Trade Day at #GenCon (Gaming and Education)

Gen Con will be taking place at the end of July, and this year I’ll be attending Trade Day, the day before the activities most gamers are interested in. That day includes a large number of sessions aimed at educators. I was quite astounded by the sheer number of them, so many overlapping sessions that one has to choose [Read More…]

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Graduate Doubt-Free

The publicity material continues to emphasize the 95% job placement rate of Butler graduates, and so is presumably a pun on what students might consider preferable, namely to graduate debt-free. But when I first glanced the signage, I didn’t see the second part, as it was blocked by a vehicle. As a professor in the [Read More…]

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A Textbook Case of Addiction

Or should that be “a case of textbook addiction”? From the webcomic series Cyanide and Happiness.   [Read more…]

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Ability to Focus

If someone tells you that today’s students, perhaps because of video games, simply cannot focus the way students could in the past, don’t believe them. Halo Reach players spent five years trying to accomplish something in the game that seemed impossible: getting into…an empty room, one that was otherwise inaccessible, referred to as the “Banshee [Read More…]

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Fahrenheit 451 on Standardized Testing

“If you don’t want a man unhappy politically, don’t give him two sides to a question to worry him; give him one. Better yet, give him none. Let him forget there is such a thing as war. If the government is inefficient, top-heavy, and tax-mad, better it be all those than that people worry over [Read More…]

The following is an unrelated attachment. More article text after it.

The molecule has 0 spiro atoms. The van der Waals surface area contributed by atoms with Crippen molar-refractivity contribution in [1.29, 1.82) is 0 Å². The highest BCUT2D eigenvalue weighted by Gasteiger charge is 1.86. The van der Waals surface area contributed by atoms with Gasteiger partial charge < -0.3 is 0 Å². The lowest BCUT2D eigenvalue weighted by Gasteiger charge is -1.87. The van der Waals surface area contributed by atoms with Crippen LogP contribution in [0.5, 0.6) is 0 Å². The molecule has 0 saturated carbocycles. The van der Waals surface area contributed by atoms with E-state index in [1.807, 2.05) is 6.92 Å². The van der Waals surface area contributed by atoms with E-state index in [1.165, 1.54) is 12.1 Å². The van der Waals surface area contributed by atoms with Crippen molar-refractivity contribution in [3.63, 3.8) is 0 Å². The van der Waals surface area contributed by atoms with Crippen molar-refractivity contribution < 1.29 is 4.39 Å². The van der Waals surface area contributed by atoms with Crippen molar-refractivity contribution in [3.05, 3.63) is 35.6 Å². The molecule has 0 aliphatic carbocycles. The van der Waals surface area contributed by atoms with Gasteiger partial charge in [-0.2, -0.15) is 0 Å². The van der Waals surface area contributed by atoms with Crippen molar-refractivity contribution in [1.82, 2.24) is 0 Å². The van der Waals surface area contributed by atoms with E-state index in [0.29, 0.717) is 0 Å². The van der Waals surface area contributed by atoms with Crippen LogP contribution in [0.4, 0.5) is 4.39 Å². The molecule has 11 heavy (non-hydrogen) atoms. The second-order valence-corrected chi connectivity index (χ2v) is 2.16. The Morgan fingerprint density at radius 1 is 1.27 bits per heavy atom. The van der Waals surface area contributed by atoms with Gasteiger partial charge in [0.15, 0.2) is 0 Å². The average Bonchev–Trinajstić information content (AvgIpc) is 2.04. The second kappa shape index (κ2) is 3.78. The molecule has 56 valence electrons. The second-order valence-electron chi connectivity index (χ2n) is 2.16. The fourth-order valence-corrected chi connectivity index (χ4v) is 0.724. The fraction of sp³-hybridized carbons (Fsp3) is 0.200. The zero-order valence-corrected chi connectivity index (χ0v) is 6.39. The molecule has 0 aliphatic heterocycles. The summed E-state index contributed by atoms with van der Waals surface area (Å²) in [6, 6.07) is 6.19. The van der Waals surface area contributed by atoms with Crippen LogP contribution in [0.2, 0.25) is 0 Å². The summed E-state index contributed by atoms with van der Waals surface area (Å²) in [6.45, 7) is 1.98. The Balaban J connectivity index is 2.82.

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Let the Punishment Fit the Crime

This comic from Cyanide and Happiness relates to both religious ideas of punishments in an afterlife, and education, and so I had to share it. There is a long history of people imagining punishments in an afterlife that are suited to the evils they did in this life. And, however problematic that is, it is probably [Read More…]

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What is a Degree?

The discussions about my recent post on the topic of university education (which has since become a letter to the editor and posted online by The Collegian) reminded me about this topic that I had saved as a draft blog post to come back to later. NBC and Hemant Mehta covered the attempt of a Bible [Read More…]

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Pat Robertson Advises Pharaoh

A news report recently quoted Pat Robertson saying that people in other countries see more miracles than Americans do because they have less education and less skepticism. Does this mean that if, in the Exodus story, Pharoah and the Egyptians had had more education and skepticism, they could have prevented Moses’ miracles and ultimately the [Read More…]

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Ten Professorial Commandments

Elliott Ratzman offered the following Ten Commandments in Inside Higher Ed: 1. Thou shalt have no other object of attention in the classroom. No devices — phones, gadgets, computers, guns — or distractions; I am a jealous and wrathful instructor. 2. Thou shalt honor thy fellow students. They are also struggling, growing, with opinions always changing, and [Read More…]

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Richard Carrier and Illiterate Country Hicks

As readers of this blog probably know, I wrote a short and focused review of one aspect of Richard Carrier’s book On the Historicity of Jesus for The Bible and Interpretation. I am planning to follow up with another such focused review, probably focused on the use of the Rank-Raglan scale in assessing historicity. But there are lots [Read More…]

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Too Old

A student sent me this e-mail recently: Dr. McGrath, Sorry about the multiple emails. I’m not sure if we went over this or not but I was wondering what your thoughts were on about how far back we should go when deciding which articles to use? I have all mine set, but one is from the [Read More…]

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